What’s in a name? More than one might think, when it comes to immigration.

The mission of the former Immigration and Naturalization Service was clearly reflected in its name: helping immigrants enter the U.S. and putting them on the pathway to becoming naturalized U.S. citizens. It was a service, offering assistance to people seeking a new home within our country.

What we have now is something quite different. According to its own website, the successor to the INS, U.S. Immigration and Customs Enforcement, enforces federal laws governing border control, customs, trade and immigration to promote homeland security and public safety. There is no mention of “service” to immigrant populations, and the focus seems to be restricting entry and keeping people out.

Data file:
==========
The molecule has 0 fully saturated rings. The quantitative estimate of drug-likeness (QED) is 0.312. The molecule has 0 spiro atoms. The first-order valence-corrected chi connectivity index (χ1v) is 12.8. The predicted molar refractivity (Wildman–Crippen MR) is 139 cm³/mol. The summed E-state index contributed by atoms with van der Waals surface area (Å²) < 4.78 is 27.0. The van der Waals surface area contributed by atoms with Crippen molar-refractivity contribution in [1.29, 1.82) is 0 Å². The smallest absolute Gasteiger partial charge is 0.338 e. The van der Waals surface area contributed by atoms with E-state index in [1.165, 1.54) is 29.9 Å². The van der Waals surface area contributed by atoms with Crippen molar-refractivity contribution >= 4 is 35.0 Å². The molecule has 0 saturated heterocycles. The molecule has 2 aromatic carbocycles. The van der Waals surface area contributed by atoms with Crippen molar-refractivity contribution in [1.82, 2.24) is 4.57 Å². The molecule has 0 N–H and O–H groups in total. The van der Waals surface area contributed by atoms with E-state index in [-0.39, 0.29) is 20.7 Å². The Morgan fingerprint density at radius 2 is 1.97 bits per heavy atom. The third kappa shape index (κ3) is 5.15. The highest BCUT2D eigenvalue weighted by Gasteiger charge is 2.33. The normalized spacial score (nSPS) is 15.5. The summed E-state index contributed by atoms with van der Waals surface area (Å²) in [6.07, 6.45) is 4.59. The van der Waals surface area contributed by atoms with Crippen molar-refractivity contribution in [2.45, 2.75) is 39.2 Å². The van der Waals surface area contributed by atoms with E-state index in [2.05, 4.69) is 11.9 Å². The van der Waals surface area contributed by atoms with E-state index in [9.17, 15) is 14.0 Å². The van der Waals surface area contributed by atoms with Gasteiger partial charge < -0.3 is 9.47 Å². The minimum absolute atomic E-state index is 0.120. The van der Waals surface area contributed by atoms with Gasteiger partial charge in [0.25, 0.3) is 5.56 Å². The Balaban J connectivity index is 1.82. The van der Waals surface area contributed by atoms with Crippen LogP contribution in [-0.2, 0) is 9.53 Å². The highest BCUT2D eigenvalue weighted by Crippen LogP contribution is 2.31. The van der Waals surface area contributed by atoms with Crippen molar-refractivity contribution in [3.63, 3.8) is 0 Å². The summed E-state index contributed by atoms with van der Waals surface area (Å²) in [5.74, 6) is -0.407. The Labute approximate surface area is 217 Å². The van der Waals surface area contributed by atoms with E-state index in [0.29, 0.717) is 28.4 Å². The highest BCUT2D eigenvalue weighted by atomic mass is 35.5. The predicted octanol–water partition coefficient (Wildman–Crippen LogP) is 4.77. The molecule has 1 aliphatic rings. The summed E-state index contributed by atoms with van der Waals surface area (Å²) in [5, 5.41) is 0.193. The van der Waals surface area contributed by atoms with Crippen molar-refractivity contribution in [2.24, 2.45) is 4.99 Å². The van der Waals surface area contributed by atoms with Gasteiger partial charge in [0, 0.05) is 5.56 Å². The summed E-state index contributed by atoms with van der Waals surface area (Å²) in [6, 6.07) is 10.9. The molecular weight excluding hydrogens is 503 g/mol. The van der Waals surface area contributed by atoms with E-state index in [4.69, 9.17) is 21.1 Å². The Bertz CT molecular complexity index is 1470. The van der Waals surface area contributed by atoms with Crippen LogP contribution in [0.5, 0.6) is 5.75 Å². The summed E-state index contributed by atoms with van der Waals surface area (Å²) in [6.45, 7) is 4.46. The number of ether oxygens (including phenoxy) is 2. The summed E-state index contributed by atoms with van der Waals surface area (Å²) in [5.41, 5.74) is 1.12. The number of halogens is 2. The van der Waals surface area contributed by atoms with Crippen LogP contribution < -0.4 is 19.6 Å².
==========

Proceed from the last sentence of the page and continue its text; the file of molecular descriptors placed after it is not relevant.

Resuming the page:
Even the acronym – ICE – feels cold and unforgiving. The new name, created in 2003 when the U.S. Customs Service and the INS were merged, either purposefully or inadvertently reflects the fundamental shift in U.S. governmental attitudes about immigration that followed the events of September 2001.

The name change from INS to ICE reflects how our opening statement to immigrants has also changed, from “How can we help you become U.S. citizens?” to “Prove that you are not coming here to hurt us.” Too bad.

James Norton

South Portland